Photo by Casey Gomez

My roommates blast a lot of bubblegum pop in our apartment, the kind of vapid autotune that shrivels hipsters’ ears and makes the geriatrics say, “Why do kids listen to that garbage?”

There are songs we have played so often the lyrics are etched into our walls. Half of these songs I like and will sing along to, occasionally in key. The other half confuse me.

A recurring pattern exists when it comes to music and aging: around age thirteen, people tend to start out with basic Top 40 hits, and then in their late teens and twenties they branch out into other genres. Musical tastes peak in the late twenties and stagnate just afterwards — according to Spotify, users cease adding new artists to their listening patterns around age 33. After age 33, Top 40 hits become a foreign language only the youngsters speak.

I am already at the point where I do not recognize half of what sits on the charts, but I have finally gotten to where it no longer bothers me. Like everyone who goes to college, I have less and less in common with my high school self each day, including the fact that I no longer fake having a good taste in music. In high school, staying current in music, whether with Top Hits or underground artists so indie you could make up a band name, was almost a requirement if you wanted to function socially. I pretended to like bands whose names sounded like random word assortments read off of Scrabble, and pop artists who replaced a letter of their name with some kind of punctuation mark. In college, nobody cares. Music has diverged so thoroughly that only listening to one genre is like only reading one page of a book. One of the best parts about college is that you are introduced to so many new people who will introduce you to new artists and songs you probably would not have stumbled upon otherwise. You can switch on WREK radio or pop over to Under the Couch to hear something different. You can stumble through music festivals or be a face in the crowd at the Homecoming concert. Streaming sites pair you up with genres like an audio speed dating service, and before you know it, your iTunes library has tripled in size. Spotify even has Discover Weekly, where their service will compare songs you like and create a new playlist for you every week. You can even mingle with local artists on Atlanta’s underground music scene and connect with college-age artists and smaller bands. There is no point in holding onto one genre or falling into a concrete habit. There is no need to feel proud that you are the only person on the planet who listens to a certain indie band, and there is no reason to fake a good taste in music because it no longer matters who you listen to.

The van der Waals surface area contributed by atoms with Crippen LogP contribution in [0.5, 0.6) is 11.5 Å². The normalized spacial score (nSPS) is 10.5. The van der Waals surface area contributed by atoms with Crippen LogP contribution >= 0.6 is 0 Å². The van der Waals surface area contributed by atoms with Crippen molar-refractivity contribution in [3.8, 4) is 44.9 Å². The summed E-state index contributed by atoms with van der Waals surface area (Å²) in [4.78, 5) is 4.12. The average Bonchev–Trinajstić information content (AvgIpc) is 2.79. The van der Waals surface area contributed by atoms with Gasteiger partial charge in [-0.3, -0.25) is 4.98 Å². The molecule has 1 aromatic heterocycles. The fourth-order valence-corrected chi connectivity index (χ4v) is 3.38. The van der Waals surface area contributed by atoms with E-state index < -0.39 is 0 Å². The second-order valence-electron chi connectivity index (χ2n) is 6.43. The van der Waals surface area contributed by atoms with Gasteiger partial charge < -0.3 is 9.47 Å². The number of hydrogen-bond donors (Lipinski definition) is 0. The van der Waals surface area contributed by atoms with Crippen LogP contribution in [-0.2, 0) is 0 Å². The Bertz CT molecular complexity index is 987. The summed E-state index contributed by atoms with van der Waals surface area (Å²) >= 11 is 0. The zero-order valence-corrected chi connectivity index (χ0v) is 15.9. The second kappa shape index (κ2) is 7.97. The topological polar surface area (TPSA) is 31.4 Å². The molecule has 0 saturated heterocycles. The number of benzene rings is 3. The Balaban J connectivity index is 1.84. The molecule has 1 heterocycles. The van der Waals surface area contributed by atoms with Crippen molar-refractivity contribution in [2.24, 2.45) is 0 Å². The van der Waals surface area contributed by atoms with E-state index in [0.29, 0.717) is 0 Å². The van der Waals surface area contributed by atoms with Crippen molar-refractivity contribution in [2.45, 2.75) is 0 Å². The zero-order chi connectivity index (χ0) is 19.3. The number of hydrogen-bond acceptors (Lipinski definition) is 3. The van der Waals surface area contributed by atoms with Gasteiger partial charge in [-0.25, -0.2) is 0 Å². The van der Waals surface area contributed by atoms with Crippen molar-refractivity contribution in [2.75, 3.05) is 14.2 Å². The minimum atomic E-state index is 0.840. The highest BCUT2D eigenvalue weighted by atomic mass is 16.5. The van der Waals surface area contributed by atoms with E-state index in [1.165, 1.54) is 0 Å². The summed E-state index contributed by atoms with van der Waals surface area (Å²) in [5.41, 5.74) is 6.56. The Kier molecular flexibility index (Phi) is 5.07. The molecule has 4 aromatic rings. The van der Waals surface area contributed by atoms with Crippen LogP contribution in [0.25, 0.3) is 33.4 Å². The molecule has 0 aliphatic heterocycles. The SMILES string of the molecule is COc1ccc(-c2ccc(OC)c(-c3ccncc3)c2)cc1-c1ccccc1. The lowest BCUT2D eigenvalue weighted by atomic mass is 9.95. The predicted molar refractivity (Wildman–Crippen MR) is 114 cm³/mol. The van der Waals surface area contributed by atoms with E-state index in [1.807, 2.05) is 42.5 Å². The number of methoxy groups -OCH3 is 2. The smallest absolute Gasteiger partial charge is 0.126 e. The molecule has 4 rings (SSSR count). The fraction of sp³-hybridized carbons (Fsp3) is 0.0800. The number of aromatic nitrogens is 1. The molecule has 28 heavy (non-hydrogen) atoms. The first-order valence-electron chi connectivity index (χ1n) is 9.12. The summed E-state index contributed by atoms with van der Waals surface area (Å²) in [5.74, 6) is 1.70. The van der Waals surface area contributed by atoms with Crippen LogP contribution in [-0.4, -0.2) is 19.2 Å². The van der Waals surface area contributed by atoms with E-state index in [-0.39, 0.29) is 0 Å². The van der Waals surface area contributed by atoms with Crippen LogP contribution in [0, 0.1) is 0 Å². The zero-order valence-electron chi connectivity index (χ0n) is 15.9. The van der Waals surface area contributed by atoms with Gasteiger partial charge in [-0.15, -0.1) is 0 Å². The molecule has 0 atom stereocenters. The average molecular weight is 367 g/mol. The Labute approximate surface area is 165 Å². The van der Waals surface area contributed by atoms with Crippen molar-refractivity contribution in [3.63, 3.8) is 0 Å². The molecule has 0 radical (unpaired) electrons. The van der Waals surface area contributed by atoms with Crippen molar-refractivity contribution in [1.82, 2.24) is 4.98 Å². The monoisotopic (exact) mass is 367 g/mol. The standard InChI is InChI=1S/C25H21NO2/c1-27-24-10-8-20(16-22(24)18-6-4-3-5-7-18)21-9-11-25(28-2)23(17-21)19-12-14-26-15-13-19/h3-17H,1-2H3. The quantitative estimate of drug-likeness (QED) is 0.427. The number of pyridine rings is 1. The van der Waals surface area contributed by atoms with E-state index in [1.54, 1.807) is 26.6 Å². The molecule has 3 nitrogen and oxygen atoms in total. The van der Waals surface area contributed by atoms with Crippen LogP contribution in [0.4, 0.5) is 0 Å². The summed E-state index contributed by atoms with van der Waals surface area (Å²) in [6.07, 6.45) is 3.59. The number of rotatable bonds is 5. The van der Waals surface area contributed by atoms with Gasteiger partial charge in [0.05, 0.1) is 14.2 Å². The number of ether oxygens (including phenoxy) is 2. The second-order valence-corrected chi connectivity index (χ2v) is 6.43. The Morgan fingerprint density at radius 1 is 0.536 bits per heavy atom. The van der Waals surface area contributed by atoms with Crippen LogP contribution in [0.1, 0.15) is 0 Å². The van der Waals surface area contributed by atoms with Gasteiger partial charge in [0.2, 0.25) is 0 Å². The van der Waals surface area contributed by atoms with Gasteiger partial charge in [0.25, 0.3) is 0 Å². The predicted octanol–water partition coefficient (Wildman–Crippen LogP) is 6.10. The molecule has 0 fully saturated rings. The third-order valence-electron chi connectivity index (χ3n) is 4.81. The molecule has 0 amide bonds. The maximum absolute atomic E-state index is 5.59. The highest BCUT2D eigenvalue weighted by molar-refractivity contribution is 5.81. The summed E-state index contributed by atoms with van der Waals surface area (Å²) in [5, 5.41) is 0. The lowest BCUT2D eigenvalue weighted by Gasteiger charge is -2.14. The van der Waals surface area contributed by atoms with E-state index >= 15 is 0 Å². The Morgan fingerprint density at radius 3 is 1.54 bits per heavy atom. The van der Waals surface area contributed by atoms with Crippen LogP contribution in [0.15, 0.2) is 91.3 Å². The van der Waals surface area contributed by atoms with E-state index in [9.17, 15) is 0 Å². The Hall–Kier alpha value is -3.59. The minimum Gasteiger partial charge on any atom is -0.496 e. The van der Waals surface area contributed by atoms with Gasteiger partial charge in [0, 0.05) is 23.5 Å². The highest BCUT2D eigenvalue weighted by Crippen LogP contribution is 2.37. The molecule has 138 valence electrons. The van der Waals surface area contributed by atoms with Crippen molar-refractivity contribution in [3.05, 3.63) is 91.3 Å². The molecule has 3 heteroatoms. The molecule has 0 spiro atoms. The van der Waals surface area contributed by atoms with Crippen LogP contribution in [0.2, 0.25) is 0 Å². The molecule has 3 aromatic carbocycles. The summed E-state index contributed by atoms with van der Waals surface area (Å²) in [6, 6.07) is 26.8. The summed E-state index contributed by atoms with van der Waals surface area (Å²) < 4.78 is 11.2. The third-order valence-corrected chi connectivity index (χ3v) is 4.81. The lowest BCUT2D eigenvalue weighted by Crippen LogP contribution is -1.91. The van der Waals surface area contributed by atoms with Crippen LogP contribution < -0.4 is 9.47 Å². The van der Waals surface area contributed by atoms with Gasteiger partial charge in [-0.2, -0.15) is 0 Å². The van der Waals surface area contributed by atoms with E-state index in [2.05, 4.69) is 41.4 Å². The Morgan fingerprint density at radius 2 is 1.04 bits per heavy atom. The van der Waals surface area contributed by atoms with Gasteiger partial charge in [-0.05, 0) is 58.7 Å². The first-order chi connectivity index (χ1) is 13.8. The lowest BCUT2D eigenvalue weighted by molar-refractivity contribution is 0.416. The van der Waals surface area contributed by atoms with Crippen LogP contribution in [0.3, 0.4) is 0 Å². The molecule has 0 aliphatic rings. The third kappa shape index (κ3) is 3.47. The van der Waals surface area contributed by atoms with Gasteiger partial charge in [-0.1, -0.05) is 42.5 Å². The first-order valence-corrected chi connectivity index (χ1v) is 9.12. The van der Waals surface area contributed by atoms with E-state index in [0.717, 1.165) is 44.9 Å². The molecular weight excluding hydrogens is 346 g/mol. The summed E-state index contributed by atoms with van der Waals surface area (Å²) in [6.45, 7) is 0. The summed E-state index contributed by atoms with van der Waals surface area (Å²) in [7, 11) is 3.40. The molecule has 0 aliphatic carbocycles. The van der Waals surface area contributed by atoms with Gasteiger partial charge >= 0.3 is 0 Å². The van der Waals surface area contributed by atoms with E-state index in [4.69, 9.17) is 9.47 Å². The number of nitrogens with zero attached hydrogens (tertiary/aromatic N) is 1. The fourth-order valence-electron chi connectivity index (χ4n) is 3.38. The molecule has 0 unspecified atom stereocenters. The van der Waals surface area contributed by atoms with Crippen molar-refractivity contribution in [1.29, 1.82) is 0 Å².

So when my roommates blast something catchy and autotuned, and I have no idea what the song is or who it is by, I sit back and listen and am thankful that I have years
to go until I peak.